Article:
The Mighty Interossei

By request of one of our readers (Thank you Richard S), we were asked to “dig up” some information about the interossei. After scouring the literature, we turned up an interesting paper, talking about their anatomy. 

Of interesting note, the paper found extensive connections of the musculature with the surrounding fascia (talk about myofascial meridians!) as well as a fairly consistent slip of the peroneus longus which contributes to the 1st dorsal interossei. This is important considering the peroneus fires from midstance on, as do the interossei (and other foot intrinsics). Perhaps (since as the fore foot is extending in late midstance and pre swing) it assists in descending the head of the 1st metatarsal and resisting extension (contracting eccentrically) of the metatarsal phalangeal joints, helping to maintain stability of the fore foot for push off.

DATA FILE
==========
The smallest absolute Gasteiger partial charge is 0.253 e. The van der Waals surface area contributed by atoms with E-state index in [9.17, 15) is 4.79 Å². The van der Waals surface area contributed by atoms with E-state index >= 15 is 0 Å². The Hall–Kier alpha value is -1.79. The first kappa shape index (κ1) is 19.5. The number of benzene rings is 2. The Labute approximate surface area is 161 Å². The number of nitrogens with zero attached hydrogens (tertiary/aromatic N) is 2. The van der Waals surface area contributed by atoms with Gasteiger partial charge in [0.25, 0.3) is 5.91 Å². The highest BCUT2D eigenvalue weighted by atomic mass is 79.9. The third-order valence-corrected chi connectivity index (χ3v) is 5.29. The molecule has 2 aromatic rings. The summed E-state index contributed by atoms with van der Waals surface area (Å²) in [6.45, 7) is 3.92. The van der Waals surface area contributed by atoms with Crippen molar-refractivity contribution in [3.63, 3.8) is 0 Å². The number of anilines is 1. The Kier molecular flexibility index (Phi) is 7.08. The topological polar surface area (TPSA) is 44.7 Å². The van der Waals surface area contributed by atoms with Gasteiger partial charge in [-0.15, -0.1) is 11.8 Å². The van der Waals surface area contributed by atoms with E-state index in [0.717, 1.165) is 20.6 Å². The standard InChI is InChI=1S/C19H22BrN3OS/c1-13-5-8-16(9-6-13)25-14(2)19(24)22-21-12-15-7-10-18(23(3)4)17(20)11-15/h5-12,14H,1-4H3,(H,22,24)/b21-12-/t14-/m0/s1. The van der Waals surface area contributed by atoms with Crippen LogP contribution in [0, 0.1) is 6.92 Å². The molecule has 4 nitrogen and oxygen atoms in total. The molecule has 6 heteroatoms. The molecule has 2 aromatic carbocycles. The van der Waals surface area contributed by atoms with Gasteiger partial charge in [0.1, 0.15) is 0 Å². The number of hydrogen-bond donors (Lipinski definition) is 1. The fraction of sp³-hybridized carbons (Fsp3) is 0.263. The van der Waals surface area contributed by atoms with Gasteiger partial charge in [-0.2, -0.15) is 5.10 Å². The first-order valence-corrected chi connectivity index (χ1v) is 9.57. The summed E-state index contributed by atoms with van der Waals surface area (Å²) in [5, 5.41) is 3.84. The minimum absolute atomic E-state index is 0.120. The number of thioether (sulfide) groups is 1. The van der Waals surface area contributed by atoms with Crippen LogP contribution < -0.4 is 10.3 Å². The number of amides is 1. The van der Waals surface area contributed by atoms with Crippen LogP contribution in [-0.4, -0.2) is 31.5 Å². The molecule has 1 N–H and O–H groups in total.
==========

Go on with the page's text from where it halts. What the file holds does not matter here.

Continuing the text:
“The extensive connections among the interossei indicate that they could be important stabilisers of the foot during those times when rigidity is required. The pull of the interossei is transformed across the tarsometatarsal joints by means of their attachment to the ligamentous meshwork. Thus they will act upon the tarsometatarsal joints. Crossing those joints on their plantar aspect, the interossei are well placed to assist in resisting extension. Even though their close attachment proximal to the joints creates a short lever arm and therefore relative inefficiency as flexors when weight is borne on the ball of the foot (MacConaill, 1949), the large mass of the combined interossei probably indicates that they do have a significant role in resisting extension at these joints. Also, the shapes of the tarsometatarsal joint surfaces restrict angular motion.”

Definitely a good read and available FREE full text online here

PAUL J. KALINt AND BRUCE ELLIOT HIRSCH: The origins and function of the interosseous muscles of the foot  J. Anat. (1987), 152, pp. 83-91